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    "He was immediately taken to hospital where X-rays revealed a fractured scapula and rib on his left side."

    EF Education First were the team worst affected by the crash, which occurred when riders hit a wet patch on a descent 90km into the stage.

    Team leader Rigoberto Urán and key climber Hugh Carthy were both forced out of the race, with the team revealing that the pair suffered broken collarbones. Former race leader Nicolas Roche (Team Sunweb) also abandoned due to the accident.

    You can read more at Cyclingnews.com

  3. Quintana insists that Valverde is Movistar’s Vuelta a Espana leader

    The confusion surrounding Movistar's leadership hierarchy in the Vuelta a España appears to have been laid to rest after Nairo Quintana told Spanish media that teammate Alejandro Valverde is heading the squad's bid to win the race for a second time in four years.

    Both Quintana and Valverde have triumphed in the Vuelta in the past, the Colombian in 2016, two years after taking the Giro d'Italia, and Valverde back in 2009.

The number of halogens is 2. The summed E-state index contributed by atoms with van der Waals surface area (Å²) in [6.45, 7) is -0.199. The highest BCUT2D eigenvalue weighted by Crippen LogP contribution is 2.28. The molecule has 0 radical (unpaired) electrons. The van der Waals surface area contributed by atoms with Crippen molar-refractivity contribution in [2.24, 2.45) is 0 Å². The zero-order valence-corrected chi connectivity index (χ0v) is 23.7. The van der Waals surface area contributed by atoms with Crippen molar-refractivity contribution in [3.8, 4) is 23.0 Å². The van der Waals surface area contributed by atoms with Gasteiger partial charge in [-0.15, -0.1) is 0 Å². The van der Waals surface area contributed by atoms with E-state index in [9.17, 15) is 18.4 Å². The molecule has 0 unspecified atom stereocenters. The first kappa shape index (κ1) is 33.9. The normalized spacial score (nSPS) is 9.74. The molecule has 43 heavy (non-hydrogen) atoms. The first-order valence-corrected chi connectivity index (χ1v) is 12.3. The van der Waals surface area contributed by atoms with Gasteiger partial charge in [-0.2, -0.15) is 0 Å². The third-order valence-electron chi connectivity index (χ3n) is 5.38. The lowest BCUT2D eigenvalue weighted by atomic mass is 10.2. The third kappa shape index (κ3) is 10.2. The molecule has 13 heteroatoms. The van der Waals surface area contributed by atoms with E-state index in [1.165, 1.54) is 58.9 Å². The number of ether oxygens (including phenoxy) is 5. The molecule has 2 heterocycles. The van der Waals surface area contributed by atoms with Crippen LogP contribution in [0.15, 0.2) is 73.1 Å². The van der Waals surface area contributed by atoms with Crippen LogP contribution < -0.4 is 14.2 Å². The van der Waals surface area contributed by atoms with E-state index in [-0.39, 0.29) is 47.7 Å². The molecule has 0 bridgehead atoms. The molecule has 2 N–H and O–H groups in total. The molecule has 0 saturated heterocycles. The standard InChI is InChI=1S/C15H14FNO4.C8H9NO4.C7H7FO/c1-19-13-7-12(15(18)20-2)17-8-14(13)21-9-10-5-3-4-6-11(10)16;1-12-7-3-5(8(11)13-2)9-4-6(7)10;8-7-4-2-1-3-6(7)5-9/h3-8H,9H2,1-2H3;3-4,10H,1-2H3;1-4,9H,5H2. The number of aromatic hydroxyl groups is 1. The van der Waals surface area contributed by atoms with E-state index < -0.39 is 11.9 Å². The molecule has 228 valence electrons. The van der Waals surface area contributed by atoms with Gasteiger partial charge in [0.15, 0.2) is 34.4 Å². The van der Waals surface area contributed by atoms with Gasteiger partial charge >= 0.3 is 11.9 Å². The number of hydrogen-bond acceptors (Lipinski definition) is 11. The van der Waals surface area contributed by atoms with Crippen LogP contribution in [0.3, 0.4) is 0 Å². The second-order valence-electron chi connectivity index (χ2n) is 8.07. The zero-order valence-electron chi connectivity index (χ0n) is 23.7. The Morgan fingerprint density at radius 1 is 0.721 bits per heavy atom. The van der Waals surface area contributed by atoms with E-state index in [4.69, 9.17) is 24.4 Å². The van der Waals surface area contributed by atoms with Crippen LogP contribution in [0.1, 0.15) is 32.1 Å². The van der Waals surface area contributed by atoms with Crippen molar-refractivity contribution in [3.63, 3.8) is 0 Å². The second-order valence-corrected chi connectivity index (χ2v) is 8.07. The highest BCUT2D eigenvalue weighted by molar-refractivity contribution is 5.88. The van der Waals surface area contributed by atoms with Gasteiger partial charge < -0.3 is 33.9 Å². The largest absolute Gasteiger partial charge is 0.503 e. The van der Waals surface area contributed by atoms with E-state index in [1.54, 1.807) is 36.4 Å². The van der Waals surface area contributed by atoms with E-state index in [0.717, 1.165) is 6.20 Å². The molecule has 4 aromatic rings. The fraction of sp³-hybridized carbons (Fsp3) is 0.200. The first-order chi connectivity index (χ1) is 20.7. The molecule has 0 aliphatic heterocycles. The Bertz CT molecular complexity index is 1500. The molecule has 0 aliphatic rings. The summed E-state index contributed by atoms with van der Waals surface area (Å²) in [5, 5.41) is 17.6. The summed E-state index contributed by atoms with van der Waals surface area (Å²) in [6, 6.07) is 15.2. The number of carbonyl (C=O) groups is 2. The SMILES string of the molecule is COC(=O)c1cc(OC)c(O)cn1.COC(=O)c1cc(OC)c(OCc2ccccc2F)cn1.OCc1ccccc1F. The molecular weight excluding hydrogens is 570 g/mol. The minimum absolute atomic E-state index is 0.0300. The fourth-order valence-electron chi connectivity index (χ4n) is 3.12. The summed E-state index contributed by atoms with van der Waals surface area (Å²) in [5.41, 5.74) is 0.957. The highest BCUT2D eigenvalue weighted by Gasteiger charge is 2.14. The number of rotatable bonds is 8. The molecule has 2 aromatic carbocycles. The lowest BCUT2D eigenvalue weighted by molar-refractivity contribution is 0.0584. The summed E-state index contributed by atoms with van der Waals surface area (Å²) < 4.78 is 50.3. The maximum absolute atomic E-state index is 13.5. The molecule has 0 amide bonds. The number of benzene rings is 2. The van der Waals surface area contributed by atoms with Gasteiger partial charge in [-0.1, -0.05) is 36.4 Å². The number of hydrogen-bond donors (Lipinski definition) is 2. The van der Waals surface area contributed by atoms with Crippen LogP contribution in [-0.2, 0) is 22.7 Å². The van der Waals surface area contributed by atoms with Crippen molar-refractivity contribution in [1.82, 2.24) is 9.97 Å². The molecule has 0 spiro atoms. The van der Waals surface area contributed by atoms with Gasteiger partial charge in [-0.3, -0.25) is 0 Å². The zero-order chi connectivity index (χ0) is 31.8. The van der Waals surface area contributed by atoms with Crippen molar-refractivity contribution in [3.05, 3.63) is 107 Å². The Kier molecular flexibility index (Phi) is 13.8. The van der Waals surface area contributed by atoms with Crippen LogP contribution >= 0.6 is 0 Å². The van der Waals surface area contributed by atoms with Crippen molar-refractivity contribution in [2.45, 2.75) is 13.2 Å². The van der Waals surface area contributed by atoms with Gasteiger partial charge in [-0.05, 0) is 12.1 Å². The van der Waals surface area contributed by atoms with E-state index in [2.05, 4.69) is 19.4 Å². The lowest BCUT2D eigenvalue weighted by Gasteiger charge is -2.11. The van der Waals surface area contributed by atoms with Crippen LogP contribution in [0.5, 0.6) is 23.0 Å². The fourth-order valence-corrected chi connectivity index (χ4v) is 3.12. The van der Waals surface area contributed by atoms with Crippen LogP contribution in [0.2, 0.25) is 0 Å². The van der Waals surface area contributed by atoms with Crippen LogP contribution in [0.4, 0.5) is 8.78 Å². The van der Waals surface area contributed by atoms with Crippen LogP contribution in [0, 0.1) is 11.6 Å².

Initially it appeared that Quintana would be Movistar's main GC challenger after Valverde told the AS newspaper last Monday that "Nairo is more leader than I am," and Quintana then won stage 2 of the race into Calpe from a six-rider breakaway.

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    However, in the same interview Valverde did not rule himself out of the GC battle, and said that he was taking things on the day-by-day.

    And Quintana, whilst clearly with options for the overall victory – something he discussed in his winner's press conference on Sunday – has now said that team manager Eusebio Unzué has made it clear that Valverde is the leader.

    "We had a meeting and Eusebio said that. Alejandro is going very well, and we are going to support him," Quintana said after stage six.

    You can read more at Cyclingnews.com

  4. George Bennett: Vuelta a Espana crash was 'real nasty'

    New Zealand’s George Bennett has described as "real nasty" the stage 6 Vuelta a España  pile-up that saw four riders, including former race leader Nicolas Roche (Team Sunweb), abandon the race.

    The Jumbo-Visma rider was one of three from his team who went down, including Tony Martin and American Neilson Powless – both of whom had already crashed in the stage 1 team time trial.